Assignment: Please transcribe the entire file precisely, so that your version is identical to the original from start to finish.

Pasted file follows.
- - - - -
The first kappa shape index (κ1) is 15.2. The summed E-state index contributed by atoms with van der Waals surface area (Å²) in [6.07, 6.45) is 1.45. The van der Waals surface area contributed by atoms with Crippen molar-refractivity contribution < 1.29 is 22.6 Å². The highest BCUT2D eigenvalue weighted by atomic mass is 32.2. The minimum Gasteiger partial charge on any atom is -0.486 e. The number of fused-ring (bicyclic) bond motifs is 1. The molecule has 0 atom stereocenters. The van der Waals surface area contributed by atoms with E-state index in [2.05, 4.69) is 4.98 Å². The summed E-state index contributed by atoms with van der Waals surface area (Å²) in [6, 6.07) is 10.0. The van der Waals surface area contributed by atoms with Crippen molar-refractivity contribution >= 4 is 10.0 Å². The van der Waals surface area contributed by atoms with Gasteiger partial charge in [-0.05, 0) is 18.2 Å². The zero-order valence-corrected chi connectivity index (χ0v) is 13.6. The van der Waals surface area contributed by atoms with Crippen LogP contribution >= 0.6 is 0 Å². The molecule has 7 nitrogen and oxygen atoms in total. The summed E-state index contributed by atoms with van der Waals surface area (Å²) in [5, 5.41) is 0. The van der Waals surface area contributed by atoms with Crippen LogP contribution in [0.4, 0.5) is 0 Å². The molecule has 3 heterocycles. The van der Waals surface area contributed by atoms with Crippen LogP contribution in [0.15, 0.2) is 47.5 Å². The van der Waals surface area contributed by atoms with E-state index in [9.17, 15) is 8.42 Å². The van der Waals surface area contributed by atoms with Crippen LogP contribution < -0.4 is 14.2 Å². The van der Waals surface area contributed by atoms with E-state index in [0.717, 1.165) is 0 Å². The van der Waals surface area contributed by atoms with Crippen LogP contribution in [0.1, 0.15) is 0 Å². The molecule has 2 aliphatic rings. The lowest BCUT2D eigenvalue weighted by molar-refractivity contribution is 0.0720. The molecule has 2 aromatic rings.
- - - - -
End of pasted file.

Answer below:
The first kappa shape index (κ1) is 15.2. The summed E-state index contributed by atoms with van der Waals surface area (Å²) in [6.07, 6.45) is 1.45. The van der Waals surface area contributed by atoms with Crippen molar-refractivity contribution < 1.29 is 22.6 Å². The highest BCUT2D eigenvalue weighted by atomic mass is 32.2. The minimum Gasteiger partial charge on any atom is -0.486 e. The number of fused-ring (bicyclic) bond motifs is 1. The molecule has 0 atom stereocenters. The van der Waals surface area contributed by atoms with E-state index in [2.05, 4.69) is 4.98 Å². The summed E-state index contributed by atoms with van der Waals surface area (Å²) in [6, 6.07) is 10.0. The van der Waals surface area contributed by atoms with Crippen molar-refractivity contribution >= 4 is 10.0 Å². The van der Waals surface area contributed by atoms with Gasteiger partial charge in [-0.05, 0) is 18.2 Å². The zero-order valence-corrected chi connectivity index (χ0v) is 13.6. The van der Waals surface area contributed by atoms with Crippen LogP contribution >= 0.6 is 0 Å². The molecule has 7 nitrogen and oxygen atoms in total. The summed E-state index contributed by atoms with van der Waals surface area (Å²) in [5, 5.41) is 0. The van der Waals surface area contributed by atoms with Crippen LogP contribution in [0.4, 0.5) is 0 Å². The molecule has 3 heterocycles. The van der Waals surface area contributed by atoms with Crippen LogP contribution in [0.15, 0.2) is 47.5 Å². The van der Waals surface area contributed by atoms with E-state index in [9.17, 15) is 8.42 Å². The van der Waals surface area contributed by atoms with Crippen LogP contribution < -0.4 is 14.2 Å². The van der Waals surface area contributed by atoms with E-state index in [0.717, 1.165) is 0 Å². The van der Waals surface area contributed by atoms with Crippen LogP contribution in [0.1, 0.15) is 0 Å². The molecule has 2 aliphatic rings. The lowest BCUT2D eigenvalue weighted by molar-refractivity contribution is 0.0720. The molecule has 2 aromatic rings.